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When an agenda is not just an agenda PDF Print
Written by Lisa Friedman, E&E reporter   
Monday, 11 April 2011 00:00

But determining the one-page agenda came only in the eleventh hour of the talks, after three days of fighting between rich and poor countries that some said threatened to undermine the negotiations altogether.


Wrapping up the week's discussions, U.S. Deputy Envoy Jonathan Pershing said he felt the atmosphere of the talks ended on a "less rosy" note than it began on. In the coming year, he said, U.S. officials hope to work past ideological arguments and focus on the actual work of reducing greenhouse gas emissions, monitoring mitigation progress and establishing a fund to help vulnerable nations avoid the worst impacts of global warming.


"The environment cannot afford for us to delay and wrangle," Pershing said. When negotiators meet again in Bonn, Germany, this June, he said, "I hope we'll get back to work on substance."


It might not be that easy. Developing nations insisted that the goal for Durban should be ensuring that industrialized nations commit to new and stronger targets for a second phase of the Kyoto Protocol, which begins in 2012. Many developing nation negotiators said they were frustrated that the future of Kyoto was not resolved last year and have no interest in working on other issues until Kyoto is enshrined for the future.


"We need a strong political commitment out of this meeting that the Kyoto Protocol will continue. We see no point in going off into spinoff groups to discuss technical issues without this commitment," said the lead negotiator for the African nation of Gambia, which this year is representing the small island developing states at the U.N. Framework Convention on Climate Change.


But that is a nonstarter for many developed nations, which dislike Kyoto because it only requires industrialized countries to cut emissions. Japan already has announced it will not submit targets for a second commitment period, and several others insist they want to see a new agreement that also requires cuts from China and other major emerging economies. This year, they are pushing to put meat on the bones of the Cancun agreements devised in December and sidestep sticky political questions.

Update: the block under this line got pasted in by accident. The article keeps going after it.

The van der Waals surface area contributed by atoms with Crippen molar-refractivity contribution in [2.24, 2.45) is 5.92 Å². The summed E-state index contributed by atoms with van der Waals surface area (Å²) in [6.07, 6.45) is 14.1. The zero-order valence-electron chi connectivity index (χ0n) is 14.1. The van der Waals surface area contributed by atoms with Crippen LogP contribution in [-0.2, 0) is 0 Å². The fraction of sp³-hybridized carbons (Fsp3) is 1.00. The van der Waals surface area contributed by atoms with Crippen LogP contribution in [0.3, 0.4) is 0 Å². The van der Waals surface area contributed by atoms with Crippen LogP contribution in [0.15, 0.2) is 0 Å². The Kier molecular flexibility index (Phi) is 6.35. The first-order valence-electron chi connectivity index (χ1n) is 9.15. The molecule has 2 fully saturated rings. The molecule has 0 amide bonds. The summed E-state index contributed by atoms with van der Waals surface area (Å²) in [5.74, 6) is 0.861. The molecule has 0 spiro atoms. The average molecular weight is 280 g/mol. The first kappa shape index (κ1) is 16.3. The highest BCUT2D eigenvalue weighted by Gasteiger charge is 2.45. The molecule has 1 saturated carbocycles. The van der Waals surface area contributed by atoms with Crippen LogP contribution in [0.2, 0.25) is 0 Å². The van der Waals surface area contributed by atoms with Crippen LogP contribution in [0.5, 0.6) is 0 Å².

The United States is not a party to Kyoto. But Obama administration officials have made clear the United States will never join Kyoto and will only consider a binding agreement that imposes equal legal obligations on all major emitting nations.


"It looks on the surface like it's petty bickering over a one-page agenda and something that would be pretty simple to solve," Remi Moncel, an associate at the World Resources Institute, said of the agenda fight. "The reality is that underneath it's a reflection of deeper political disagreements."


In the final hours, countries did emerge with an agenda that calls for discussions on all of those items. Moncel called it "modest but real progress after Cancun" and noted what he described as an intriguing parallel with the eleventh-hour congressional agreement that narrowly averted a government shutdown. "When the clock ticks down, people move to a compromise," he said.


Resolving the Kyoto question is a tricky one, as developing nations are loath to just get rid of the world's only climate change treaty in exchange for what would presumably be a voluntary list of national mitigation pledges. But few are taking bets on how the dispute might get resolved.


In the meantime, the so-called technical issues -- particularly the creation of the Green Climate Fund -- do demand attention, activists say. The transition board to that fund, created last year to manage a significant portion of a $100 billion annual mobilization pledge from industrialized nations -- will meet April 28-29 in Bonn, Germany.


Civil society groups from around the world have sent a lengthy set of recommendations to the U.N. Framework Convention on Climate Change calling for nonprofit groups to have a seat at the table when funds are disbursed to help vulnerable countries cope with climate impacts and shift to lower-carbon economies. It also proposes environmental and social safeguards for government bodies to adhere to, like ensuring that indigenous communities are not forced off their land and compliance with labor standards.


"What this document shows is how many critical issues there are, and how civil society has strong experience and a lot to add to this process," said Ilana Solomon, a policy analyst with ActionAid International.


source : http://www.eenews.net

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